An actor and BBC broadcast journalist in addition to being a writer, Simon Brett is one of Martin Edwards’s predecessors as President of the Detection Club. In the early 1970s he began writing a series of mysteries centering on an actor named Charles Paris; this is the fourth of these books. Paris is invited to do a “critics circle” live discussion review of an amateur theatre production of Chekhov’s Seagull, but before he even gets to give his talk, the company’s new leading lady (the only professional actor in their midst) is found strangled.
Given that the edition of this mystery which I own is part of a four-book omnibus including the first four installments of the series that I acquired used and dirt-cheap, I may well give this series another shot at a later time; however, this particular novel (written in 1975) hasn’t aged very well and was a rather uncomfortable reminder of all the reasons why I’m really not sorry to have left the 1970s far, far behind (the part that I consciously lived through, in any event) … I don’t think the occasional whiff of staleness emanating from the pages of the book was due to its external condition alone. I was also less than enchanted with Mr. Paris’s midlife crisis woes and attitude towards women and commitment, and his insufferably arrogant stance vis-à-vis amateur theatricals, however ill-informed or pretentious they may be in turn.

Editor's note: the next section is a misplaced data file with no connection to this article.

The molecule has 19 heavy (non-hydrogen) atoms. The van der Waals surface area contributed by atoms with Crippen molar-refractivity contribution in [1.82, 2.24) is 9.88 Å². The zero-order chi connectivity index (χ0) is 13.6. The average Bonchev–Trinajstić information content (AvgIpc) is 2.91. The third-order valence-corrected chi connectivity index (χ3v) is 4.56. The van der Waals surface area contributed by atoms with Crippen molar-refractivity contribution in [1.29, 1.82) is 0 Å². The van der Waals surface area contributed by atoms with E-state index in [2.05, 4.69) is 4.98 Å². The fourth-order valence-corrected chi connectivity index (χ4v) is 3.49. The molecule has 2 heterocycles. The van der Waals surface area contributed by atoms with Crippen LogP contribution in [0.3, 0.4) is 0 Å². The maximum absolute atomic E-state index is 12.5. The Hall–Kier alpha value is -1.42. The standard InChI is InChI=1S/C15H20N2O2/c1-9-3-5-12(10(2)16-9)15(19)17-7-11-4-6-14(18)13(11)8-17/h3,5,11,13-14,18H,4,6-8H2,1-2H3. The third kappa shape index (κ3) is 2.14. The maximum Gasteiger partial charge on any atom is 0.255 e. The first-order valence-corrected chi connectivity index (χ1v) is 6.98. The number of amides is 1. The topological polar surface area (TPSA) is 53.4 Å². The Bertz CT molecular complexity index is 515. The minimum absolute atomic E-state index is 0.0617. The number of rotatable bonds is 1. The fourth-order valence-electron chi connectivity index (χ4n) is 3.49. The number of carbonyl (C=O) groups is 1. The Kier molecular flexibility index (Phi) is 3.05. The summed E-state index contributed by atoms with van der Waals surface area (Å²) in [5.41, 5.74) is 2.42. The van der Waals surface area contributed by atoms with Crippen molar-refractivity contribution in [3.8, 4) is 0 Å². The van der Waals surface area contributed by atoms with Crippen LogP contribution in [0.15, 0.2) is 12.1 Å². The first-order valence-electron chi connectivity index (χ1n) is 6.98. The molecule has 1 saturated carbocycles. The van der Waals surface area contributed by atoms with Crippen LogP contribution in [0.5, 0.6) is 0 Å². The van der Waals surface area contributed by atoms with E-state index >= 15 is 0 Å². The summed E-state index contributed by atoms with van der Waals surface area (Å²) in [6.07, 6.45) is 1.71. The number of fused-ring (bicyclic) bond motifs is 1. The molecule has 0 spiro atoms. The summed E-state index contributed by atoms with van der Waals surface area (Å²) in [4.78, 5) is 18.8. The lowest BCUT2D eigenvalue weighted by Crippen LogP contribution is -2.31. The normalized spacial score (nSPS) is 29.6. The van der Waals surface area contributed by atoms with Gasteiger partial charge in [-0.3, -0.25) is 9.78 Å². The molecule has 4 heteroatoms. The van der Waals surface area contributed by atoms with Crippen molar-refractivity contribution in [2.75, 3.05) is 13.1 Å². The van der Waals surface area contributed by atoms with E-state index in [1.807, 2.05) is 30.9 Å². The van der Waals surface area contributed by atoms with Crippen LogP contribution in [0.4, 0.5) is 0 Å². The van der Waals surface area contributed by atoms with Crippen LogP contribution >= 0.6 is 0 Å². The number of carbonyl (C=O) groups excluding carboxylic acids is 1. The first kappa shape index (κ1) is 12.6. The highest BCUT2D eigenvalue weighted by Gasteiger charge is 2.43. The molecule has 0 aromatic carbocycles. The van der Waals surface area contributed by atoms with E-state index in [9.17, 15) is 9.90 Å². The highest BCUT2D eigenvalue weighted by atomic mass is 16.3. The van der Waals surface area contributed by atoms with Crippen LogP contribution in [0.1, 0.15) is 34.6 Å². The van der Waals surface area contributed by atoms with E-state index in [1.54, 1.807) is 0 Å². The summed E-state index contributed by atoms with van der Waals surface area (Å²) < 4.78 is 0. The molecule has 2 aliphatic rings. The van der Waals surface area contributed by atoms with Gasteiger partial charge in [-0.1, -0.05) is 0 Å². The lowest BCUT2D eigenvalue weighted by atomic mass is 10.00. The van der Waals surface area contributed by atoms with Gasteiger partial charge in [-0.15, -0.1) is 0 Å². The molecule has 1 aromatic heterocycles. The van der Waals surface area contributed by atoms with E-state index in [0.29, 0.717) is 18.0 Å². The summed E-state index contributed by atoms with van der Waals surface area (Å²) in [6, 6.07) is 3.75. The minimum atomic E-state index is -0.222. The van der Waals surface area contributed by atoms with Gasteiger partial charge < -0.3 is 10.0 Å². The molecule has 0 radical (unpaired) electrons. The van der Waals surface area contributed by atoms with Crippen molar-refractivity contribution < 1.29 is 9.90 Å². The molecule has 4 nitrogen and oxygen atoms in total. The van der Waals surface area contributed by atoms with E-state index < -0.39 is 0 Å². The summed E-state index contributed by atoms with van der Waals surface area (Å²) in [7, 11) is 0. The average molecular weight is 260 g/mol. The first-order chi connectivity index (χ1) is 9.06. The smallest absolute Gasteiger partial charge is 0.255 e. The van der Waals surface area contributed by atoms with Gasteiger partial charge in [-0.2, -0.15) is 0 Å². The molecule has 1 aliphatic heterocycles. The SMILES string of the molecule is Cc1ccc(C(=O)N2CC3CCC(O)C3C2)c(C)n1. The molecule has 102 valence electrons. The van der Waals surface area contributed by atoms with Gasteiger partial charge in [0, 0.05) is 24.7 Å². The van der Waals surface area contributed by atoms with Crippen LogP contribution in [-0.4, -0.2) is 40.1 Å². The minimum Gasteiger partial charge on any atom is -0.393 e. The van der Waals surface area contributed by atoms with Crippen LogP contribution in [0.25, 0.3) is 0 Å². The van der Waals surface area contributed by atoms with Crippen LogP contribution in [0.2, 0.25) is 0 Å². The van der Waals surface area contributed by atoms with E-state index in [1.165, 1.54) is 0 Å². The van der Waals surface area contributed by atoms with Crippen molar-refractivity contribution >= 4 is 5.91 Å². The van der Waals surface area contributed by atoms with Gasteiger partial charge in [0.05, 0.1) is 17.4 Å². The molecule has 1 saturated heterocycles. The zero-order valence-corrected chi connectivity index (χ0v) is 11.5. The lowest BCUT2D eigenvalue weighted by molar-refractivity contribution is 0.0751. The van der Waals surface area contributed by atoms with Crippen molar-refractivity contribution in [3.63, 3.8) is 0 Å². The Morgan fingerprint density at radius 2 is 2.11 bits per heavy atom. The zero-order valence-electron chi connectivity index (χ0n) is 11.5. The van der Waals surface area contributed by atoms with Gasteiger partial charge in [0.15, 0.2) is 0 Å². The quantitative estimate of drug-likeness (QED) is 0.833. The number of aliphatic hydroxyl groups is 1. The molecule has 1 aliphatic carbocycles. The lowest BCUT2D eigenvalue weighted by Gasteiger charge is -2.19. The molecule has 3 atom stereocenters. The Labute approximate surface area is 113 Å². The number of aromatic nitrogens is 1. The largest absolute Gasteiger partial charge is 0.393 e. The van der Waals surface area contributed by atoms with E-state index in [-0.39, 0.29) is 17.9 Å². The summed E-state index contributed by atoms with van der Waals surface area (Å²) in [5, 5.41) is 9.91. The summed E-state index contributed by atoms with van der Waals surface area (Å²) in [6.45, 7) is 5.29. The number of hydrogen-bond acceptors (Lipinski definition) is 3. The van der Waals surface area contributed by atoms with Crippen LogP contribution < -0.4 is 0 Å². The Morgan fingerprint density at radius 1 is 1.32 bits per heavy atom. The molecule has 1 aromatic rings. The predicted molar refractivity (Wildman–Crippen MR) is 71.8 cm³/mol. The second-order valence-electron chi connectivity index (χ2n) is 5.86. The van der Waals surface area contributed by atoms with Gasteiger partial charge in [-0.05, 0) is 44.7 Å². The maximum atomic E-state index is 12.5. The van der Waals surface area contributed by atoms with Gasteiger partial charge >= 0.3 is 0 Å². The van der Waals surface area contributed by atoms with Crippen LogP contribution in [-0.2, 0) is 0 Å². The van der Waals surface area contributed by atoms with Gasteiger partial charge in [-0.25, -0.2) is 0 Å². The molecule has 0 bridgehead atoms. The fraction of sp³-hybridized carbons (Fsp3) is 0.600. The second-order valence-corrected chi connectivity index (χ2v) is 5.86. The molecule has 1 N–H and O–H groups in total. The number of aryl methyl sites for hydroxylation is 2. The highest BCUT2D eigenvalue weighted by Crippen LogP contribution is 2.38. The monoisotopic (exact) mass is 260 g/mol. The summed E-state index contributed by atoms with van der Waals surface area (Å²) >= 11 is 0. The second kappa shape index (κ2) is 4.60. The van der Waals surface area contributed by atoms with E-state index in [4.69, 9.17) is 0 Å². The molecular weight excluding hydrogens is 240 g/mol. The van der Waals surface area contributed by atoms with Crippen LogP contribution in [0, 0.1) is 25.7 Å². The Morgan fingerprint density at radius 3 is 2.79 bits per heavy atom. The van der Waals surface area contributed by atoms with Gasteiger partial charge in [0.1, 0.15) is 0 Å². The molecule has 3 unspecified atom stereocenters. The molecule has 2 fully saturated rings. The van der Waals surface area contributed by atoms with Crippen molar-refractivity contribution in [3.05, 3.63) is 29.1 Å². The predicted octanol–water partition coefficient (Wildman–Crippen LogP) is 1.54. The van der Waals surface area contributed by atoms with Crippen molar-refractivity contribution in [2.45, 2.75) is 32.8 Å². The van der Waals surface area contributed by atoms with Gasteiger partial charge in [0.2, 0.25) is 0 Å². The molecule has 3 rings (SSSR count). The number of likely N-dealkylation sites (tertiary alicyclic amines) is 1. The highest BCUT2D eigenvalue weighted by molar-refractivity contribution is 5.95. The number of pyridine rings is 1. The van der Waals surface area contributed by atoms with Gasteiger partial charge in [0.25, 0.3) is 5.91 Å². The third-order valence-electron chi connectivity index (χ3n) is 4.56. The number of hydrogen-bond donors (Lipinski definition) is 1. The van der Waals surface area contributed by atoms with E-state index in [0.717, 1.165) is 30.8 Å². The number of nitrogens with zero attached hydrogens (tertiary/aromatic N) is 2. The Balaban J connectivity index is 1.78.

That being said, the writing itself is OK, the murderer’s alibi was cleverly plotted, Paris’s reasons for getting involved with the investigation in the first place (worry about the chief suspect under arrest, the victim’s husband, who is a friend of his, and guilt over having gone along with said friend’s drowning his woes in booze instead of trying to provide some more substantial support) came across as just about credible enough, and some of Paris’s deductions were nicely drawn; even though the final clue was — incredibly — as far-fetched as it was, at the same time, telegraphed narratively from ten miles away, and the ultimate path to the solution was (literally) more a case of stumbling over it than brain work à la Hercule Poirot and Sherlock Holmes. So, as I said, I may well give the series another shot at a later point in time. It probably won’t be anytime very soon, though.
0 thoughts on “Simon Brett: An Amateur Corpse”
70’s mid-life crisis angst – blech. That “I haven’t been sexist enough or slept with enough women in my life and I must make up for lost time!” makes me roll my eyes hard. Every decade has it’s silly midlife crisis themes, but the 70’s felt the most shallow and trivial of them all (so far).
Yes, yes, and yes … ! 🙁